The album's opening track, "Phresh Out the Runway", is a "gritty club banger" that features hip hop and EDM styles.[40] The song is a "noisy, trap-tastic twerker" that is reminiscent of Rihanna's 2012 single "Birthday Cake", and contains "blazin' beats, brags aplenty" and an "unapologetic attitude".[41] The songs lyrical content revolves around Rihanna explaining how if any of her crew does not respect her, then they should no longer remain with her.[36] "Diamonds" is a mid-tempo ballad which incorporates electronic, soul and pop musical genres.[42][43] It features heavy synthesizers,[44] orchestral sounds and electronic rhythms.[45] The song's lyrical content marks a departure from the recurring themes of unhealthy relationships on the album's other songs,[46] and contains a prominent concept of love.[47] "Numb" is a "slow-grinding, Middle Eastern-flavored party track".[40] Numb's instrumentation consists of an Egyptian flute riff and "a crashing bombastic beat".[48] "Numb" contains a sample of Kanye West's song "Can't Tell Me Nothing", written by West and Aldrin Davis. The song's lyrical content is "controversial" as it is about feeling "numb after taking drugs" and a "homage to getting high".[48] "Pour It Up" is a club song,[49] with a minimal hip hop beat.[50] Lyrically, it finds Rihanna turning a strip-club anthem into a declaration of independence,[51] pulling out her dollar bills at the strip club, getting drunk, and bragging loudly.[50] "Loveeeeeee Song" is a duet with rapper and singer Future, with soft vocals by Rihanna and lyrics that posit love as an adversarial game.[30] "Jump" is a dubstep-influenced dance song that samples Ginuwine's 1996 song "Pony".[52] Lyrically, in "Jump" Rihanna preaches to her former partner that she won't be chasing him.[53] "Right Now" is a "feel-good anthem for the clubs".[40] The song contains electronic and dance music,[54] with a duration of 3:01.[55] and the song features a "churning bassline".[56]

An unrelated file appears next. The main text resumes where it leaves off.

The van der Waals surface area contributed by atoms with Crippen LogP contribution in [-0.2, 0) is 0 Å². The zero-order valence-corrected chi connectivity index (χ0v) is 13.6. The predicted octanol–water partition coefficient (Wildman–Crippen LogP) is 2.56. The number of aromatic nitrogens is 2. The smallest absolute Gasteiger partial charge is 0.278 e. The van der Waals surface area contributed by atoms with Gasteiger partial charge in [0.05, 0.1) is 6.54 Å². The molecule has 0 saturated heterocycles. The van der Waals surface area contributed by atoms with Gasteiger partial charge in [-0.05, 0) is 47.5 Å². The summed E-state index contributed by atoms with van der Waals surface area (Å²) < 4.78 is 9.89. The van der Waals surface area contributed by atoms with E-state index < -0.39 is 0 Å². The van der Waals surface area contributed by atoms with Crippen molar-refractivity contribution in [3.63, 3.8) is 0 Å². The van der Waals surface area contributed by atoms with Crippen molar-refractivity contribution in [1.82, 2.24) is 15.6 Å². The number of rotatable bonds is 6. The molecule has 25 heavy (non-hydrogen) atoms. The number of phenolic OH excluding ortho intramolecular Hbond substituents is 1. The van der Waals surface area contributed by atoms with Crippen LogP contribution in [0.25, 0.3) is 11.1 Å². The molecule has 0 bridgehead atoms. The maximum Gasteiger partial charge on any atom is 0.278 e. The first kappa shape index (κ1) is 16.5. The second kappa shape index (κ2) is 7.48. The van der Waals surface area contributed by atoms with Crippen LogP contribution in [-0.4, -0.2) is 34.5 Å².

A 25-second sample of "Nobody's Business", which has been characterized by critics as a disco-pop, pop and R&B-funk song that mixes Chicago stepping and house styles and features strings, piano, and a four-on-the-floor kick drum.

Problems playing this file? See media help.

"What Now", produced by Parker Ighile, is a "vulnerable ballad" containing a "hard chorus".[40] The song is a piano-led mid tempo pop ballad[57][58] and "builds nicely from its calming verse to its electrified hook."[59] "Stay" is a ballad that has piano and guitar instrumentation.[60][61] The lyrics revolve around "failing to resist true love", according to Dan Martin for NME[62] "Nobody's Business" mixes Chicago stepping and house styles, featuring strings, piano, and a four-on-the-floor kick drum.[34] Rihanna said that the song's lyrics show "basically the way I look at everything regarding my personal life."[63] Lyrically, the couple proclaims their eternal fealty, make out in a Lexus and acknowledge the world that the romantic relationship between them is only their business. [64] "Love Without Tragedy / Mother Mary" represent two electronica and new wave integrated songs, which last for a duration of 6:58[65][66][67] with lyrics that are deeply personal, two-part song that opens with a somber mood and shifts to confessional subject matter and Rihanna's uplifting vocals.[40] "Get It Over With" is a down-tempo, "chilled-out" song. "No Love Allowed" is a reggae song with a "bubbly, dubbed-out groove".[40] The final track "Lost in Paradise" is a "somber-but-hopeful" mid-tempo ballad with frequent tempo drops.[40] Lyrically, it speaks about a love stronger than a gun shot,[68] "Half of Me" is a chamber pop song which lasts for a duration of three minutes and twelve seconds.[69]

Critical reception

Professional ratings
Review scores
Source Rating
AllMusic 3.5/5 stars[70]
The A.V. Club C+[71]
Entertainment Weekly B+[72]
The Guardian 3/5 stars[33]
The Independent 3/5 stars[73]
NME 7/10[66]
Pitchfork Media 4.5/10[37]
Rolling Stone 3.5/5 stars[51]
Slant Magazine 3/5 stars[36]
Spin 7/10[39]